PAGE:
In the charts above, we’ve plotted the following for each hour of the week (in EST):
- Mean Time to First Engagement: The mean time, in hours, from delivery of an email to a recipient’s first engagement with that email. Lower is better.
- Mean Engagement Rate: The mean engagement rate, where the engagement rate is the count of emails engaged with over the total number of emails sent. Higher is better.
- Mean Email Deliveries Per Recipient: The mean number of emails sent to recipients.
It’s clear that there are some interesting patterns here, particularly late night, early mornings, and over weekends. The early morning drops in mean time to first engagement and increase in engagement rate are phenomena familiar to many marketers, and so too the significant drop in engagement over weekends.
It’s also possible that the peaks in engagement are being driven by sender behavior i.e. emails sent late at night to night owls are driving high late night engagement rates, rather than this being an organic, recipient-driven behavior.
This is definitely worth digging into further.
Optimizing for Conversion
When we send emails to recipients, we’d often like the recipients to engage as soon as possible: buy something in a sale, attend an event, purchase a plane ticket, read a news article, or start using our app. However, the email time to engagement distribution is highly skewed, with a very long right tail. You can see this depicted in the histogram below, where the right tail is bounded by the sample period of 61 days.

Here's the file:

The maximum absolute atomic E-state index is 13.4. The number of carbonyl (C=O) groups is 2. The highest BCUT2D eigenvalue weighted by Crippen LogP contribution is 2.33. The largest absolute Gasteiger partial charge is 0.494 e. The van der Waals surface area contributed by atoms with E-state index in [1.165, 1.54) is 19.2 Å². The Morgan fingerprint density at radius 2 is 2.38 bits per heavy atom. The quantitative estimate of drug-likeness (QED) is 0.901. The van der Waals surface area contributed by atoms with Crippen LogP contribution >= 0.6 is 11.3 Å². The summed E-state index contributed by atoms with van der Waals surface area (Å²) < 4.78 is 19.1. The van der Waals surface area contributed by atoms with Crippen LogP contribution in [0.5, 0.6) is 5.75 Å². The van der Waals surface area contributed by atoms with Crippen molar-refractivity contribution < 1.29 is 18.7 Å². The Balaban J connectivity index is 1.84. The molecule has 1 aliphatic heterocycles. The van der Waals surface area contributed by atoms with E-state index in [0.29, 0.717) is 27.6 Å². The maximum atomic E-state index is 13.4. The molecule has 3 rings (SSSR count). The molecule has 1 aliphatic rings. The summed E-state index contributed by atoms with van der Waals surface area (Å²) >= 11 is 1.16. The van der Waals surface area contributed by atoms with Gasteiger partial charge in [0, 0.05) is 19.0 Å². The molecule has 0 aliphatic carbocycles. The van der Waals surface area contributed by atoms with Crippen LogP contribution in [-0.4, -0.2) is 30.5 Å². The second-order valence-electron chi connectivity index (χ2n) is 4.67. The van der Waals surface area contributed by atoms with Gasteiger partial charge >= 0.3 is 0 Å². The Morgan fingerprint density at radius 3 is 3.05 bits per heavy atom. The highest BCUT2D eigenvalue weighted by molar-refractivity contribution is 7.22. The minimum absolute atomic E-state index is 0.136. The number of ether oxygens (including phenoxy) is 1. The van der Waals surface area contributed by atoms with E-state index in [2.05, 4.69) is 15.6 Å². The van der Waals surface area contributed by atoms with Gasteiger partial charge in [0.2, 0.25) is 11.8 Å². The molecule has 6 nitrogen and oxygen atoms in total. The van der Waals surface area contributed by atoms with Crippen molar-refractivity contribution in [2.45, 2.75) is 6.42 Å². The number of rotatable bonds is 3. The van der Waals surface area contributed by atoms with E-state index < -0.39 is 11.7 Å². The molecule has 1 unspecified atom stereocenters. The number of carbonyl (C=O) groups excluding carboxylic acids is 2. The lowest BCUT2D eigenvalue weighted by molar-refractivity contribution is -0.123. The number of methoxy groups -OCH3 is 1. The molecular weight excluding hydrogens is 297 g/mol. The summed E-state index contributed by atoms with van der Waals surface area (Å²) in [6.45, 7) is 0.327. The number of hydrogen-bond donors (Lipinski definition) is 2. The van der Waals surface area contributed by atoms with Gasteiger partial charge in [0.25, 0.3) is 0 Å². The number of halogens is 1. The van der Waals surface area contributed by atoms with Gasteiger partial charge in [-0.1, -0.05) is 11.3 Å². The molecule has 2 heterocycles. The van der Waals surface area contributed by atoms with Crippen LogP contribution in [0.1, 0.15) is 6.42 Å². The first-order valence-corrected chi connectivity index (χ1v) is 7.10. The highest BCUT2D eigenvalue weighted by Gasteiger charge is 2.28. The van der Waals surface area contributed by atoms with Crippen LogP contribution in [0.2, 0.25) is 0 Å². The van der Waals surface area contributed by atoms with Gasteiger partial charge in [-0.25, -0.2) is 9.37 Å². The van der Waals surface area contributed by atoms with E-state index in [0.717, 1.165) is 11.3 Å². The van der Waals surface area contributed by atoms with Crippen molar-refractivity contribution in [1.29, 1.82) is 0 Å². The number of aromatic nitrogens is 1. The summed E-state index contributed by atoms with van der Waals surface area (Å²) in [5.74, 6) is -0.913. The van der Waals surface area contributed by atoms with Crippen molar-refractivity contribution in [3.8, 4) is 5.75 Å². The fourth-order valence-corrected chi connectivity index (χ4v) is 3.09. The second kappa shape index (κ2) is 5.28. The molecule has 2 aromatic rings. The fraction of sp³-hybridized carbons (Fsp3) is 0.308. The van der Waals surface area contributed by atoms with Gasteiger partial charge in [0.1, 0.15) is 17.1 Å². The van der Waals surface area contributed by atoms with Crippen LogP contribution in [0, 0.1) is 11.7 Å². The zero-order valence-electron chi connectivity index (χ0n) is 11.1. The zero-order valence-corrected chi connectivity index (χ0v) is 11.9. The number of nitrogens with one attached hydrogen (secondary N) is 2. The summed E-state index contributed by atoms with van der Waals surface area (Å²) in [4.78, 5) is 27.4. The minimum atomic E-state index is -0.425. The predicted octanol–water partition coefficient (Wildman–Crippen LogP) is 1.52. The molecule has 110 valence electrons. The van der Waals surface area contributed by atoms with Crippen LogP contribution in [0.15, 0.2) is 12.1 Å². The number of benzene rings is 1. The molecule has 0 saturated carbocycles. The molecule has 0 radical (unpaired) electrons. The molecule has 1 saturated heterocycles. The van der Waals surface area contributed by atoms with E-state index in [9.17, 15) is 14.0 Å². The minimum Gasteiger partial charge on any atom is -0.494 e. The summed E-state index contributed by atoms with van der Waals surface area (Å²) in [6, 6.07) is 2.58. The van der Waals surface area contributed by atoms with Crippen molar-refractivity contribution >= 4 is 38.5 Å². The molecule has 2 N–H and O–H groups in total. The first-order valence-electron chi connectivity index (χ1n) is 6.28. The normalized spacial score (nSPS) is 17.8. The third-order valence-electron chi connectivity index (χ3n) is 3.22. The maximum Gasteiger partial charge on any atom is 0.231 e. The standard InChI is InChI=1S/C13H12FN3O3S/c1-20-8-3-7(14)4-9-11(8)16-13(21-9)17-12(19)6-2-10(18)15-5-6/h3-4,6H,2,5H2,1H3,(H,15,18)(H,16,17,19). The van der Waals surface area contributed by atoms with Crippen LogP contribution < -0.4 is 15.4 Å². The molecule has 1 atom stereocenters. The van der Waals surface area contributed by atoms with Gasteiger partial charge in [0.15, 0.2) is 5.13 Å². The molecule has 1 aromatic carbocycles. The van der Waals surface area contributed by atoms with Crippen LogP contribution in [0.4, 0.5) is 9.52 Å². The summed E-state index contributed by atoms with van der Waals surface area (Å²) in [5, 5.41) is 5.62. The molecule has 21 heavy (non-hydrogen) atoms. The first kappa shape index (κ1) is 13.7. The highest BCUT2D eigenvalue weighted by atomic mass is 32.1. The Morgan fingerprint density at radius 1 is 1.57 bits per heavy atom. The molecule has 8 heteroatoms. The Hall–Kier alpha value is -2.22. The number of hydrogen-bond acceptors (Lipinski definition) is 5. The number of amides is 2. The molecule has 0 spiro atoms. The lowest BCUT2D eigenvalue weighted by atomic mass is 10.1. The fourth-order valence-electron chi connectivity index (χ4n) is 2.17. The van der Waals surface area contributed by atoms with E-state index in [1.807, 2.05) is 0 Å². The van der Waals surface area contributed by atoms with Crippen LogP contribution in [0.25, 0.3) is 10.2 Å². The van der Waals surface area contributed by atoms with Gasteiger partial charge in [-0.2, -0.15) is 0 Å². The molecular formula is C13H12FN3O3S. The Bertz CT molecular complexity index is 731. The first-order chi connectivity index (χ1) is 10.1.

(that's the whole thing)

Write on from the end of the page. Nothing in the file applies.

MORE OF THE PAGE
The engagement data for recipients with mean engagement in the long right tail are not ideal for use in optimizing for engagement (and in turn, for conversion). It would be worth calculating the engagement rate for recipients as:
But what should we make x above? It’s clear from the histogram that the majority of recipients engage with an email within hours. In the table below, it looks like approximately 70% of emails are engaged with, and almost 60% of recipients engage with emails, within 12 hours. This seems like a reasonable number to use for determining an “immediate” engagement rate.
|TTF Engagement for Messages
(percentiles | hours)
|TTF Engagement for Recipients
(percentiles | hours)